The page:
People like this just make me want to gnash my teeth. YAARGH!

    I know a fairly young couple who are $680,000 in debt, much of it in unsecured debt. Yes, SIX HUNDRED EIGHTY THOUSAND DOLLARS! They will never repay this amount even if the never spent another dime, and paid all of their money into it for the rest of their lives. They do live well- for the moment. Must be hard trying to get to sleep though.

    I say we should persuade all of the brokerage houses and retirement planners to give away a physical token of our financial health. Maybe a bracelet or something. The more money in your 401K or Roth, the more ornate and prominent it would be. Maybe we could start a new healthier trend.

  24. Bladefist says:

    @bustit22: lol. If you can’t get online and use a simple calculator to calculate how much house you can afford, maybe you dont deserve to have a home. Unfortunately you just lose your home and I get to pay for your mistakes, until I’m taxed so much I lose my home, and then someone else covers me. :)

  25. mwwilk says:

    Subprime fiasco aside, it confounds me that that so many people buy so much crap they can’t afford. Cars, which the pundits now say could be the source of the next loan crisis, are a perfect example. I lust after a new car, but the antidote to that is thinking about having no car payments. I am so thankful that my wife and I keep our 10 year old Toyota so well maintained (we live in a major city and have had just one car for over six years).

    Seriously — we saturate our spawn with the “buy, buy, buy” message practically at the fetal stage, it’s no wonder. SC is now reporting to be resorting to corporate advertising INSIDE of school buses. What’s next, in utero ads?

    Each day, we march closer and closer to the society pictured in “Idiocracy”.

  26. xQuizx says:

    I grew up in Southern California and I never noticed people with extravagant lifestyles, although I did live in the suburbs, or maybe I didn’t really care. But what I find interesting is how different my sister and I are. We were talking last year about how my life in Chicago is going (I had just moved a year ago) and she asked me if I was going to buy a new car and rent a bigger place. I told her that my car was just fine and I’d drive it till it dies and I don’t need a big place since it’s only me besides I want to save my money. She looked at me and said “But you can afford it” and I told her “Yeah I can, but I don’t see the practicality in it.” I find it interesting that we grew up together and she finds it totally okay to use credit cards to go on vacations while I use mine to maximize rewards by paying them off and arbitrage.

    I guess what I’m trying to get at is it doesn’t really matter what’s going around you with people trying to keep up with the Joneses but how you perceive yourself and wether you can see through what the marketers are trying to blind you with. That you’re nobody without the LV bag, driving the leased Benz, living in the McMansion and eyeball deep in debt.

  27. xQuizx says:

    @xQuizx: wether – whether

  28. Jim says:

    My puny student loan (just under $25,000) makes me sweat and lose my appetite. I can’t imagine $200,000 in debt. @loueloui: $680,000 isn’t even a comprehensible number. Just try to picture 680,000 of something. I feel horribly for those people, but can’t imagine how a young couple, or any couple really, would find $680,000 worth of stuff to buy. That’s the Midwesterner in me I guess.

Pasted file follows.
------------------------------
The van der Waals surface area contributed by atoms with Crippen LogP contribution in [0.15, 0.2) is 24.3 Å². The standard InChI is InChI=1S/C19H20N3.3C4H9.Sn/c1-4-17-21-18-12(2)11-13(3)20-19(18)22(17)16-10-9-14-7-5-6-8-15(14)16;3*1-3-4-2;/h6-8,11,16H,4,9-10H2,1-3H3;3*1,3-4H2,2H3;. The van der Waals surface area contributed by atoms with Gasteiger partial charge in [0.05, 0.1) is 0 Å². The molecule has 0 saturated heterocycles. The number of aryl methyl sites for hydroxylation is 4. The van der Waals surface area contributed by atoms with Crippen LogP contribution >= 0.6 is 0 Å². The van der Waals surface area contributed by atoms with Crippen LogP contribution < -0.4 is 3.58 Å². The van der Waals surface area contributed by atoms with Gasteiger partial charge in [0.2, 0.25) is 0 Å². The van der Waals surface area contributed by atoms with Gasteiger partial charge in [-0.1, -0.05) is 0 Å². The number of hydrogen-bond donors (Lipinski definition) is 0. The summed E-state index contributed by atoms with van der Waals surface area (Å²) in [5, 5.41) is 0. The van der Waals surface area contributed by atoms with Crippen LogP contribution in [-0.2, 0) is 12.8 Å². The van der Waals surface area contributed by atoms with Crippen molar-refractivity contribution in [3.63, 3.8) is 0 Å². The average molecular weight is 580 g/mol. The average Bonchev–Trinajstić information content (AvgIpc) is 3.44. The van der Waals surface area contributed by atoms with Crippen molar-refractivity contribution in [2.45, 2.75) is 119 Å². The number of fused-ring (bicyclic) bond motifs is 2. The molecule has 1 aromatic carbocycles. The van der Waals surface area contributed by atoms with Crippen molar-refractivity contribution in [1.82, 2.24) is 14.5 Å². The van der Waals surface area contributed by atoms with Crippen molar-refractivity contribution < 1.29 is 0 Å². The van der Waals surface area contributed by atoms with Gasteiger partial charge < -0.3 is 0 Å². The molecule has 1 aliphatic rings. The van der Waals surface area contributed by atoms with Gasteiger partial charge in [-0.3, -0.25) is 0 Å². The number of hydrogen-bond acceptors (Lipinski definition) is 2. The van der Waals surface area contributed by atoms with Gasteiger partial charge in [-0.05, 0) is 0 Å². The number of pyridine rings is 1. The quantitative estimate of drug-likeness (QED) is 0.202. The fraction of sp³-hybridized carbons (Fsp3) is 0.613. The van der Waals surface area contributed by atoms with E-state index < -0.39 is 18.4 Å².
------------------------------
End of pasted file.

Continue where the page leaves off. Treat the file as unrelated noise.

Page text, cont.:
To everyone who mentioned the weird looks and comments they get, try not having cable! It’s like the 21st century’s leprosy. And I might as well be dead to most people because I’m not concerned about updating my TV either.

    Get this – my wife *gasp* clips coupons! You want to talk about being automatically ostracized?

  29. theblackdog says:

    I can see where it’s a struggle, but it does become easier if you start thinking about how much you actually “need” something vs “want” something. I drive an 11 year old car and currently rent a small apartment because that is all I need on my own. Sure I had some initial expenses from setting up a new place to live, but now that it’s behind me, I can concentrate on paying down my debt.

  30. barty says:

    @ekthesy: “Needed” $25k in after-school programs? Lady, send your kids to the YMCA or the county soccer/baseball/football program. Our biggest problem in this country when it comes to spending is people have this notion that they’ve got to surround themselves with the most expensive items/services they can find to satisfy basic necessities.

    I NEED a car to get to work. I WANT a BMW, but my Mazda or my wife’s paid off Jeep gets us there just as well and for far less money.

    I NEED a house over my head. I want one on 4-5 acres with a 50×50′ detached garage for my workshop and 3000 sq/ft, but my 1600 sq/ft on .75 acres in a good neighborhood gets the job done.

    I could go on and on, but I think everyone gets the picture.

    @missdona: People don’t want to have to break down and drive a $3000 car to pay $100 a month for health insurance. That’s why I have absolutely no pity for most of the people who claim they can’t afford it. They just choose not to buy it because they don’t want to give up a luxury or something else that doesn’t fit into the realm of necessity to be responsible for their own health care. The money to buy it is there, they just don’t want to spend it.

  31. xQuizx says:

    @Jim: Ha no cable! That one is good I currently don’t have cable and have been cable free for almost a year now. When people find that out they give me this concerned look like…”are you dying?” I calmly tell them that when you don’t have it you don’t really need it. It gives me time to get out of the house and explore the world. What I find interesting is people say that they don’t watch much tv at all and don’t know why they are paying for it. But they can’t get themselves to cancel it.

  32. ekthesy says: